Puccini: La Fanciulla del West (Boston Academy of Music – David Daniels, cond.)
“David Murray sang and acted the Sheriff with intelligence and artistry, and though the part is a stretch for his lyric baritone, he always sang it within his voice rather than wishing for someone else’s.”
— The Boston Globe

Rossini: Il Barbiere di Seviglia (Salisbury Lyric Opera – Mark Churchill, cond)
“Baritone David Murray offered a glamorous and delightfully vain account of Figaro, the barber. He offered many ringing and convincing solos throughout the production and performed with great fluidity of execution.”
— The Worcester Telegram & Gazette

Rossini: La Cenerentola (Opera New England – Mark Kroll, cond.)
“The best of the singers was David Murray as Dandini; he’s also a resourceful actor whose impersonation of a spaced-out Prince Charming was very amusing.”
— The Boston Globe

Sullivan: Ivanhoe (Boston Academy of Music – David Daniels, cond.)
“Baritone David Murray was impressive in the punishingly written role of Bois-Guilbert; his high register was untiring, and he created a villain of character.”
— The Boston Globe

Fauré: Requiem (Chorus Pro Musica – Jeff Rink, cond.)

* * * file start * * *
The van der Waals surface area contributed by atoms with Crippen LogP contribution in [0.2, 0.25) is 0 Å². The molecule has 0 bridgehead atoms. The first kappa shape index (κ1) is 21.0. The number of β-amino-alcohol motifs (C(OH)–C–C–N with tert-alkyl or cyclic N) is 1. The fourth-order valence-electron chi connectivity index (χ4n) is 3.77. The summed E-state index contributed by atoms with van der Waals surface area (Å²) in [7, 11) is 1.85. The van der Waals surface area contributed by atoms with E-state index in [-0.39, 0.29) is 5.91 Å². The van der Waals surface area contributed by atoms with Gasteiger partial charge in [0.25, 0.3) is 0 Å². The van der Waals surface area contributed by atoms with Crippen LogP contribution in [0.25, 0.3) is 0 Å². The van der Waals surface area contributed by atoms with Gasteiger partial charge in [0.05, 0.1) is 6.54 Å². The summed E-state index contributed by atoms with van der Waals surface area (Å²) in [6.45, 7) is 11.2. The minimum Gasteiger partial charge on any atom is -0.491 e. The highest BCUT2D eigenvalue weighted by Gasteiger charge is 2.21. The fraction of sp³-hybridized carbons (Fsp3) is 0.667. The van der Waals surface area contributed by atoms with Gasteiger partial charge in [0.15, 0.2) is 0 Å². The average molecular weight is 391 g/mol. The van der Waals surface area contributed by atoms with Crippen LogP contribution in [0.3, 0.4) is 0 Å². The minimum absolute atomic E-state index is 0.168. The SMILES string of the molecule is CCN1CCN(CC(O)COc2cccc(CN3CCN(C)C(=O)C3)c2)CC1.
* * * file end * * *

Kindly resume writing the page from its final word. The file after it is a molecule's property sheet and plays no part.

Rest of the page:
“Baritone David Murray summoned up the kind of vocal weight, style, and ease of emission that might have persuaded you that there were French inflections to his Latin words. Illusion or not, he sang truly and beautifully by any standard imaginable.”
— The Boston Globe

Bach: Cantata No. 82 (Kings Chapel Choir – Daniel Pinkham, cond.)
“Over the last three or four years Murray has become the city’s most spectacularly improved singer. He sang the Cantata [No. 82] with warm, steady tone, rhythmic alacrity, vocal flexibility, accurate enunciation and depth and complexity of feeling”.
— The Boston Globe

Mendelssohn: Elijah (Nashua Symphony Orchestra – Kent Wirth, cond.)
“Murray, whose voice seemed ideally suited for the role of Elijah, was the most outstanding of the soloists, giving us a prophet dramatic in peroration and touching in introspection. When he turned from recitative to an air such as “It is Enough,” his beautiful voice became nobly and compellingly tragic.”
– The Nashua Telegraph

Puccini: Madama Butterfly (Newton Symphony, Newton, MA – Jeffrey Rink, cond.)
“Baritone David Murray was a solid tower of strength as the conscience-stricken US Consul Sharpless; what a good singer and crafty actor he is.”
— The Boston Globe

Verdi: La Forza del Destino (Boston Academy of Music – David Daniels, cond.)
“To Don Carlos David Murray brought an attractive tonal quality, intelligence, considerable beauty of line, and the most meaningful diction on the stage.”
— The Boston Globe

Verdi: La Traviata (Opera!Lenawee, Adrain, MI – David Katz, cond.)
“David Murray’s wonderfully supple portrayal of Germont made one wish the second act would go on for ever. The Boston-based baritone has a seamless, beautifully tempered sound, the voice deeply anchored in the lowest register, allowing for an effortless radience up above. This is a voice well trained and well cared for, destined for a big career.”
– Blade, Toledo, OH